BTEC Level 3 Extended Diploma (formerly BTEC National Diploma)

Merit, Merit, Pass

International Baccalaureate

34 points overall or 13 at HL

International students

The University receives applications from over 140 different nationalities and consequently will consider applications from prospective students offering a wide range of international qualifications. Our International Development Office will be happy to advise prospective students on entry requirements. See our International Student website for further information about our country-specific requirements.

Please note that if you need to increase your level of qualification ready for undergraduate study, we offer a number of International Foundation Programmes through Kent International Pathways.

Qualification Typical offer/minimum requirement
English Language Requirements

Please see our English language entry requirements web page.

Please note that if you are required to meet an English language condition, we offer a number of pre-sessional courses in English for Academic Purposes through Kent International Pathways.

General entry requirements

Please also see our general entry requirements.

Funding

Kent offers generous financial support schemes to assist eligible undergraduate students during their studies. Our 2015 financial support package includes a £6,000 cash bursary spread over the duration of your course. For Ts&Cs and to find out more, visit our funding page.

General scholarships

Scholarships are available for excellence in academic performance, sport and music and are awarded on merit. For further information on the range of awards available and to make an application see our scholarships website.

The Kent Scholarship for Academic Excellence

At Kent we recognise, encourage and reward excellence. We have created the Kent Scholarship for Academic Excellence, which will be awarded to any applicant who achieves a minimum of AAA over three A levels, or the equivalent qualifications as specified on our funding pages. Please note that details of the scholarship for 2015 entry have not yet been finalised and are subject to change.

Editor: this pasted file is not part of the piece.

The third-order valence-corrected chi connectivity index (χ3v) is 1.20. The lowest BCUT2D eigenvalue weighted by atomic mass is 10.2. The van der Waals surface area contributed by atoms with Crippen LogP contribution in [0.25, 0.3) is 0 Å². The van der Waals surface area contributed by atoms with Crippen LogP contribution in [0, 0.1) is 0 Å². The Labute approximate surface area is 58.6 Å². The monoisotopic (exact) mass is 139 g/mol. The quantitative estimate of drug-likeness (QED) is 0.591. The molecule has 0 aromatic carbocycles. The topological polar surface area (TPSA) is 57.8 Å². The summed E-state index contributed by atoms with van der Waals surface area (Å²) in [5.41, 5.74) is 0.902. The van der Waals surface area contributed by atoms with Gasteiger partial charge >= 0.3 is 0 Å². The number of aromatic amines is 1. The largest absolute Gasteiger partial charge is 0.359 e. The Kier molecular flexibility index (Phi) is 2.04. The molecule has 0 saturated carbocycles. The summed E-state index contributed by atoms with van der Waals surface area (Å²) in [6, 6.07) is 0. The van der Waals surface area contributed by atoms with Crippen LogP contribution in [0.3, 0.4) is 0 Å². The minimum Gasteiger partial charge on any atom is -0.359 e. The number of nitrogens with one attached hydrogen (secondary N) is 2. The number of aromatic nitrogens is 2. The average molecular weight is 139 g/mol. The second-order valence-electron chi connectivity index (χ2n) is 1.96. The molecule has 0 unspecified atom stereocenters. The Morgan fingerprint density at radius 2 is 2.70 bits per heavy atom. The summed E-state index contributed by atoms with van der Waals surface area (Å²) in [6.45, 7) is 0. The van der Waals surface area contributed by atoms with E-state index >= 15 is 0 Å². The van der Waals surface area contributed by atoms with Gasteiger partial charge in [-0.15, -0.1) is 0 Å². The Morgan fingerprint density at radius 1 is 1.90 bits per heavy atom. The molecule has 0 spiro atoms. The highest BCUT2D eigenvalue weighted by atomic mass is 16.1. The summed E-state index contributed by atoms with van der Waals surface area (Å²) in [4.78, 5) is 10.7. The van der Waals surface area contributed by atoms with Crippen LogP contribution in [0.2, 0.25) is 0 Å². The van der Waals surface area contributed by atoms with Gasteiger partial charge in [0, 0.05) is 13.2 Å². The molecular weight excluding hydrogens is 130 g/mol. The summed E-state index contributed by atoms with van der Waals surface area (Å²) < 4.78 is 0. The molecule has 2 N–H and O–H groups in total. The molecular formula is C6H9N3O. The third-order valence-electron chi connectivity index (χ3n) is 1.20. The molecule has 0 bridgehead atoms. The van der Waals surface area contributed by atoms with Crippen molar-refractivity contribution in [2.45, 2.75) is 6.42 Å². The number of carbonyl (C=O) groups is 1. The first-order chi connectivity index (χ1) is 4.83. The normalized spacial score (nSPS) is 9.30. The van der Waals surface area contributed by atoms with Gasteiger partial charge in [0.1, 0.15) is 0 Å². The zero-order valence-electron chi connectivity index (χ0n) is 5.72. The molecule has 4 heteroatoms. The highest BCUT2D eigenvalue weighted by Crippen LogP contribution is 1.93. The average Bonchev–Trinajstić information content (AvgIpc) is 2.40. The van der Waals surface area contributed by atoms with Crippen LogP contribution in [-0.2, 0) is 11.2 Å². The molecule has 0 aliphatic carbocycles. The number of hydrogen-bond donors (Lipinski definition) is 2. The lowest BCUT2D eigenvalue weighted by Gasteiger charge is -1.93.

Enquire or order a prospectus

Download a prospectus (PDF - 2MB) or order one below.

Contacts

Related schools

Enquiries

To make a general enquiry, request additional information or arrange a conversation in person, please email us:

Tony Osgood, Lecturer
E: a.osgood@kent.ac.uk

Trish Barton, Undergraduate Student Suppport Officer 
E: p.m.barton@kent.ac.uk

To book a place on one of our taster sessions, please email:

Jo Ruffels, PA to the Director (Tizard Centre)
E: j.ruffels@kent.ac.uk

Resources

Download a subject leaflet (pdf)

Our subject leaflets provide more detail about individual subjects areas. See:

Read our student profiles

Open days

Our general open days will give you a flavour of what it is like to be an undergraduate, postgraduate or part-time student at Kent. They include a programme of talks for undergraduate students, with subject lectures and demonstrations, plus self-guided walking tours of the campus and accommodation.

Please check which of our locations offers the courses you are interested in before choosing which event to attend.

Related courses

UNISTATS / KIS

Key Information Sets

The Key Information Set (KIS) data is compiled by UNISTATS and draws from a variety of sources which includes the National Student Survey and the Higher Education Statistical Agency. The data for assessment and contact hours is compiled from the most populous modules (to the total of 120 credits for an academic session) for this particular degree programme. Depending on module selection, there may be some variation between the KIS data and an individual's experience. For further information on how the KIS data is compiled please see the UNISTATS website.

If you have any queries about a particular programme, please contact information@kent.ac.uk.

Fees

Every effort is made to ensure that the information contained in publicity materials is fair and accurate at the time of going to press. However, the courses, services and other matter covered by web pages and prospectuses are subject to change from time to time and no guarantee can be given that changes will not be made following publication and/or after candidates have been admitted to the University. Please see www.kent.ac.uk/applicants/information/policies/disclaimer for further information. Please note that modules shown are based on the current curriculum but are subject to change.